What Can We Learn From The Inbounds Avalanche At Taos?

The scene from the slide at Taos Ski Valley. Photo: Morgan Timms/ Taos News

A few days ago in Taos, New Mexico, an inbounds slide took the life of two skiers who were buried and subsequently dug out when a large avalanche occurred on the popular K3 Chute off Kachina Peak. Even with an immediate response by Taos Ski Valley patrol the skiers were still trapped for 22 minutes, which is no small feat considering the slide was so deep in some areas that probes were unable to reach the bottom of the debris.

The loss is devastating and not enough can be said to console the families of the victims. Instances like this remind us just how dangerous the sport of skiing in general is, and more specifically should serve as a reminder to the inherent risks of skiing on the resort. The full details of this incident are yet to emerge, but let’s be clear: in no way are we suggesting the skiers, ski patrol, or mountain staff could have done anything to avoid this. But, a tragic accident like this comes with many lessons: one of them being a stark reminder of the dangers of inbounds skiing. So, we put together a small list of tips to help mitigate risk and prepare yourself for the worst when stepping off the groomed runs of the resort.

Always Wear An Avalanche Beacon Inbounds

There is a laundry list of excuses not to, but they are about as valid as your reasoning for not wanting to wake up early for a backcountry mission on a Sunday morning, or go out for a beer on Friday night. Sure, it’s a slight inconvenience, but the payoff could be huge—they can be used in the event of an inbound slide, a cornice failure, a tree-well mishap, or falling into an unexpected hole on the mountain. Worst case scenario, you peel your jacket off at the bar next to that cute guy/girl you’ve had your eyes on, they see you have a beacon on, and the conversation is sparked. Safety is sexy, folks.

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Hell, Bring Your Full Avy Kit!

If you have the gear, why not bring it? Riding with a small pack with a beacon, shovel, and probe could make a rescue a whole lot easier and save a life. Plus, you can throw a beer or two in there and be the coolest guy in your crew on the last chairlift ride of the day.

Pay Attention—Inbounds Skiing And Riding Is Gnarly

If you’re are avid backcountry skier, often times the knife that is our decision making and awareness can be dulled when spending time inbounds. As you hear bombs going off all morning, you are subconsciously lulled into assuming every slope is stable, and there are no reasons to worry.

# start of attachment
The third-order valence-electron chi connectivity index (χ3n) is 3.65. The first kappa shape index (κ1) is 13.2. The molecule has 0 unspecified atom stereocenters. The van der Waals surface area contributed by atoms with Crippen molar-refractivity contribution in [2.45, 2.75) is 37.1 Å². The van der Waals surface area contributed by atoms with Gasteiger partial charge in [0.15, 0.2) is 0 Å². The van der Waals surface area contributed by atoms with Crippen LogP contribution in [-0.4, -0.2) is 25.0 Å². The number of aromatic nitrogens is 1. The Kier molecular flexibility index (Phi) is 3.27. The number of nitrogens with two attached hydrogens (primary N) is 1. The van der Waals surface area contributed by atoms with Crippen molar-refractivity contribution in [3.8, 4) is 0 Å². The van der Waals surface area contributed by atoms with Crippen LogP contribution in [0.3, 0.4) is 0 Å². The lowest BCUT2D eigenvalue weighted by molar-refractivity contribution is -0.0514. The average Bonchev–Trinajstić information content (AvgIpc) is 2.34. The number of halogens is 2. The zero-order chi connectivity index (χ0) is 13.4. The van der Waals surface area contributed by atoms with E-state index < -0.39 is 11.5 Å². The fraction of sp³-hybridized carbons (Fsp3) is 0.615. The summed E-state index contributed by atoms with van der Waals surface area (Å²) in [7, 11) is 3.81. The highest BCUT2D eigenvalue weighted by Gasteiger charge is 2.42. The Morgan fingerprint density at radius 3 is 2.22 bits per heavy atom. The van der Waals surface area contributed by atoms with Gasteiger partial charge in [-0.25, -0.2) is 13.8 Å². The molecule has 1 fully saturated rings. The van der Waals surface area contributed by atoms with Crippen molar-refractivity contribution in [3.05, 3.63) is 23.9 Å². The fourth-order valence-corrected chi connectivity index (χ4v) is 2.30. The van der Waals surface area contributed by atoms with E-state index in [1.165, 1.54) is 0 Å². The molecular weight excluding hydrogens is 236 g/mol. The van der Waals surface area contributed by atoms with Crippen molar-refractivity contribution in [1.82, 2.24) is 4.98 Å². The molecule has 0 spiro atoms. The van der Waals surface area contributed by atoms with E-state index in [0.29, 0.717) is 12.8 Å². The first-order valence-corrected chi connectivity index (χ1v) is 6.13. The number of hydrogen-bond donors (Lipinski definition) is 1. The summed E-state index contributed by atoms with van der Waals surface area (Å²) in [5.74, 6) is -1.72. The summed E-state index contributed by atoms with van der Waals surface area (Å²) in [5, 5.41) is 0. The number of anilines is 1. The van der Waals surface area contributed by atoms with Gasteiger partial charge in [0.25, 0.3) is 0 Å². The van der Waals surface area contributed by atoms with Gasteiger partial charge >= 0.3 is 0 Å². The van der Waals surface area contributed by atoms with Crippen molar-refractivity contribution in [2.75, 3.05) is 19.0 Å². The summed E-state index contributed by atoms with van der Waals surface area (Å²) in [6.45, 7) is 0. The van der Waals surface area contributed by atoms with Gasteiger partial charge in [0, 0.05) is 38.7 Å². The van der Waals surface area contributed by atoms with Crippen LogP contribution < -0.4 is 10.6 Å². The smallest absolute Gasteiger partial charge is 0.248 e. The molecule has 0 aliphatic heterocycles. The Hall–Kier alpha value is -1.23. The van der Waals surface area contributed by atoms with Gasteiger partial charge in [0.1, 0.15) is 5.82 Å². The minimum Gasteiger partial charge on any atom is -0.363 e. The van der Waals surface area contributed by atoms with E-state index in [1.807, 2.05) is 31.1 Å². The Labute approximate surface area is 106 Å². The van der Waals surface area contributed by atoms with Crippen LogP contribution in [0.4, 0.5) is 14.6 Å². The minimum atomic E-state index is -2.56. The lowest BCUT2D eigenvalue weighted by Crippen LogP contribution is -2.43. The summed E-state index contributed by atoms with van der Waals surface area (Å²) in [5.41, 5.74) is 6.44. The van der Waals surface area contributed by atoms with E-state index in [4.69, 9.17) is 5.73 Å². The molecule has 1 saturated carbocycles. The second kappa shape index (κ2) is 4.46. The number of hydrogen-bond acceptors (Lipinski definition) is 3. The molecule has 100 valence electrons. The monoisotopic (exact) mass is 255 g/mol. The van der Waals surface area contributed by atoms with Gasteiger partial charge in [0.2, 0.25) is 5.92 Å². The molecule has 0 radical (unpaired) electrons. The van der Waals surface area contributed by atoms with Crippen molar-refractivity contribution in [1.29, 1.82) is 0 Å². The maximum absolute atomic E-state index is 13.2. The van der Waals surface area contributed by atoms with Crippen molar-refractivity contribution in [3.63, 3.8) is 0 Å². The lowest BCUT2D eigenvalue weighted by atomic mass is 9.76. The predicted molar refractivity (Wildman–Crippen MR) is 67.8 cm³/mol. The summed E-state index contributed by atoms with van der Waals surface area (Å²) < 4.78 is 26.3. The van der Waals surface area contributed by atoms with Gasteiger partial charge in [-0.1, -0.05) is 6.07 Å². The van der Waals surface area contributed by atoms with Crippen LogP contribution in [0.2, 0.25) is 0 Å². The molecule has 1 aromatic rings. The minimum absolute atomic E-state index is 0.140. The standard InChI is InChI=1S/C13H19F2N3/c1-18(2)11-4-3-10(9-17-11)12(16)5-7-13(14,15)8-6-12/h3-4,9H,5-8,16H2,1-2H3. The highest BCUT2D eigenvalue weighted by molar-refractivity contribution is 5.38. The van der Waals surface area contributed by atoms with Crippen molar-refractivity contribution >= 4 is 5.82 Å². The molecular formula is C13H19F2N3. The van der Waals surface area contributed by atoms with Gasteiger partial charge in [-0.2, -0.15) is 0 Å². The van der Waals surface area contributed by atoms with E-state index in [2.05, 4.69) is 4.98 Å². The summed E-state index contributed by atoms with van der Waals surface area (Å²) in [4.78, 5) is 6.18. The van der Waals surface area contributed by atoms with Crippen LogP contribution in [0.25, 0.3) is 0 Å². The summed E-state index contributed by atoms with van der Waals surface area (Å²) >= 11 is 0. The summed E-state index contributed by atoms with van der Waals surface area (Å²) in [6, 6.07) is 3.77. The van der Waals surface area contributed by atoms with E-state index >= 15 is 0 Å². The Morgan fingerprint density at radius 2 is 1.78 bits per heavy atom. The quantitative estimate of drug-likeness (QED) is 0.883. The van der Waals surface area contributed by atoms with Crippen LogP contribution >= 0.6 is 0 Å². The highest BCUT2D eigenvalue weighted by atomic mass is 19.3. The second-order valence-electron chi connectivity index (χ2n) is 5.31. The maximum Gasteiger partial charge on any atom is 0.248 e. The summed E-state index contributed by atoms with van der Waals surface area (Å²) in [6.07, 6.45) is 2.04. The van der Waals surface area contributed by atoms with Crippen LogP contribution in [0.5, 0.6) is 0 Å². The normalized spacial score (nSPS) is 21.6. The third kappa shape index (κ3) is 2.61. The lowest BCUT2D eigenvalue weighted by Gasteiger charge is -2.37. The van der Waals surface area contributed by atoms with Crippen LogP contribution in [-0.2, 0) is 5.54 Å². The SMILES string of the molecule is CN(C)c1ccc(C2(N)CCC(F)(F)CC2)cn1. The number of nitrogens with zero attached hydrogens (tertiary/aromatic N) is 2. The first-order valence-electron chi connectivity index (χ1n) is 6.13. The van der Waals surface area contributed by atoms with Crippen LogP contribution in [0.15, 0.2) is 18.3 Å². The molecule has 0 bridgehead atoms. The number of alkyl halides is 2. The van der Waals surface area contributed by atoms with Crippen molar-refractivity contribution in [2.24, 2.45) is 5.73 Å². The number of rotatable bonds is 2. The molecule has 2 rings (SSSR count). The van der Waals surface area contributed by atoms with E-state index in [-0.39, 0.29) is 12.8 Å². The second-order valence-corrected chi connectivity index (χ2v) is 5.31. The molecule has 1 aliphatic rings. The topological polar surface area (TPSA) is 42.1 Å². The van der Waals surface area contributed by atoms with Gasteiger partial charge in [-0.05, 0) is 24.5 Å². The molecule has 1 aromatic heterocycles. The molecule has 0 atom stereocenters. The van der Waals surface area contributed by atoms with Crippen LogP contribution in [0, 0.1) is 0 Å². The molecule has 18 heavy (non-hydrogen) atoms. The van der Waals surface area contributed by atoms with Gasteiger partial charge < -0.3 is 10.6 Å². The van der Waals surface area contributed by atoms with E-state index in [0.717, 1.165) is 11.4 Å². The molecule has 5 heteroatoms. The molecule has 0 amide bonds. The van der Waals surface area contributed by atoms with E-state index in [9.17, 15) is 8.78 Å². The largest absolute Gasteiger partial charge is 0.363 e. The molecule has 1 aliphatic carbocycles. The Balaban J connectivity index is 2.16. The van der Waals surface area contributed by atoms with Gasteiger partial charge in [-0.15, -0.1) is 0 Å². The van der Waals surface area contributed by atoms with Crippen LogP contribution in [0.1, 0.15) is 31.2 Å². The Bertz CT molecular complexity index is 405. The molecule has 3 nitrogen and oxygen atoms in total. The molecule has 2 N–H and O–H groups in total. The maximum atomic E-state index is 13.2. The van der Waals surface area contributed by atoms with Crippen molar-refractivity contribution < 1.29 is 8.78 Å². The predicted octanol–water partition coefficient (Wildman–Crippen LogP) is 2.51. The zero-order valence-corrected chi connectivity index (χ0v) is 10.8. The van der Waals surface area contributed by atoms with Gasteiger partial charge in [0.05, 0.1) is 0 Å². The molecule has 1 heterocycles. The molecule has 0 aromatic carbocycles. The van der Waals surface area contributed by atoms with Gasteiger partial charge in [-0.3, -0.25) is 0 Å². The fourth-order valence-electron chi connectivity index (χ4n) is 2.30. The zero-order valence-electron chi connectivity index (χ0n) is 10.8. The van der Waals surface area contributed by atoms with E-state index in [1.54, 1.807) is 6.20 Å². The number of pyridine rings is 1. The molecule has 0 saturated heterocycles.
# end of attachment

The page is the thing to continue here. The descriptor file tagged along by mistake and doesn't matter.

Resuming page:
While ski patrol crews all over the world do an amazing job of mitigating the dangers of skiing and riding in terrain that you likely would never touch if it was in the backcountry, there are still dangers. Not every terrain trap and pocket of snow can be controlled with 100% confidence. Mother nature has her own way of operating, and no matter where you are, respect it.

Choose Your Crew Wisely

No differently than in the backcountry, choose your crew that you ride with on the mountain based on skill level, trust, and experience. If it is a storm day and you want to hammer out some laps, ride with those who know the mountain well and are on the same schedule. Don’t try to push your less experienced friends into terrain they aren’t comfortable with, and then get upset because you are stuck waiting for them all day. You’re not doing yourself, or your friends any favours.

There is a time and place to ride with people you don’t usually ride with, but when you’re pushing it, ditch your friends on the groomed runs—if they are mad at you about that, they have a thing or two to learn about the mountains.

Slow Is Smooth, Smooth Is Fast

When you are prepared, practiced, and surrounded by the right people, decision making comes easily and riding pow doesn’t need to be a mad dash. Everyone knows the saying “no friends on a pow day” is effectively dead.

Get the knowledge, find your crew, and keep your head on a swivel—anything can happen out there, especially If you are pushing it to the limit. While Taos Ski Valley is committed to doing a “diligent and exhaustive review” to the cause of the slide, you too should look at how you treat the ski resort you spend most of your time at—and remember to not let your guard down.